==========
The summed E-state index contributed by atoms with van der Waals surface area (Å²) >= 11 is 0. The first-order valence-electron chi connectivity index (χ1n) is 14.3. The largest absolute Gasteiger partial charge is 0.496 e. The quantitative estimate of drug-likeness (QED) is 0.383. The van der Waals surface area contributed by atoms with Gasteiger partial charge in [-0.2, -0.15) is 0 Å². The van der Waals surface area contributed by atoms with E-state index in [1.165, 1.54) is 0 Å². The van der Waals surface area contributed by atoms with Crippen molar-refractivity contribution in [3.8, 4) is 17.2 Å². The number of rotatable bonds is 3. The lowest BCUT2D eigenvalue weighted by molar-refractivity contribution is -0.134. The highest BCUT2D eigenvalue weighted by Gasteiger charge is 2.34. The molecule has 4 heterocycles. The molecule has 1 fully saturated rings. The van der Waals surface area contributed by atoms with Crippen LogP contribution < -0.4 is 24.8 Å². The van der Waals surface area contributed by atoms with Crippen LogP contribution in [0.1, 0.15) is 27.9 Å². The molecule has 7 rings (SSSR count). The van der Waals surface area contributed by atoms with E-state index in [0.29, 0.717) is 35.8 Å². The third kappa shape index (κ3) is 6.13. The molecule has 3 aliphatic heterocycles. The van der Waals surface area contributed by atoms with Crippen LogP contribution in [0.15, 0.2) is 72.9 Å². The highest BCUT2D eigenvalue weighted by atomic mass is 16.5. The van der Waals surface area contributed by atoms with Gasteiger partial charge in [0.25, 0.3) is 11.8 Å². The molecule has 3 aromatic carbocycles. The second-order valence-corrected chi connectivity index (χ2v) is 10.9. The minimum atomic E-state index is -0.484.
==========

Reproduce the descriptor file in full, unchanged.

The summed E-state index contributed by atoms with van der Waals surface area (Å²) >= 11 is 0. The first-order valence-electron chi connectivity index (χ1n) is 14.3. The largest absolute Gasteiger partial charge is 0.496 e. The quantitative estimate of drug-likeness (QED) is 0.383. The van der Waals surface area contributed by atoms with Gasteiger partial charge in [-0.2, -0.15) is 0 Å². The van der Waals surface area contributed by atoms with E-state index in [1.165, 1.54) is 0 Å². The van der Waals surface area contributed by atoms with Crippen molar-refractivity contribution in [3.8, 4) is 17.2 Å². The number of rotatable bonds is 3. The lowest BCUT2D eigenvalue weighted by molar-refractivity contribution is -0.134. The highest BCUT2D eigenvalue weighted by Gasteiger charge is 2.34. The molecule has 4 heterocycles. The molecule has 1 fully saturated rings. The van der Waals surface area contributed by atoms with Crippen LogP contribution < -0.4 is 24.8 Å². The van der Waals surface area contributed by atoms with Crippen LogP contribution in [0.1, 0.15) is 27.9 Å². The molecule has 7 rings (SSSR count). The van der Waals surface area contributed by atoms with E-state index in [0.29, 0.717) is 35.8 Å². The third kappa shape index (κ3) is 6.13. The molecule has 3 aliphatic heterocycles. The van der Waals surface area contributed by atoms with Crippen LogP contribution in [0.15, 0.2) is 72.9 Å². The highest BCUT2D eigenvalue weighted by atomic mass is 16.5. The van der Waals surface area contributed by atoms with Gasteiger partial charge in [0.25, 0.3) is 11.8 Å². The molecule has 3 aromatic carbocycles. The second-order valence-corrected chi connectivity index (χ2v) is 10.9. The minimum atomic E-state index is -0.484.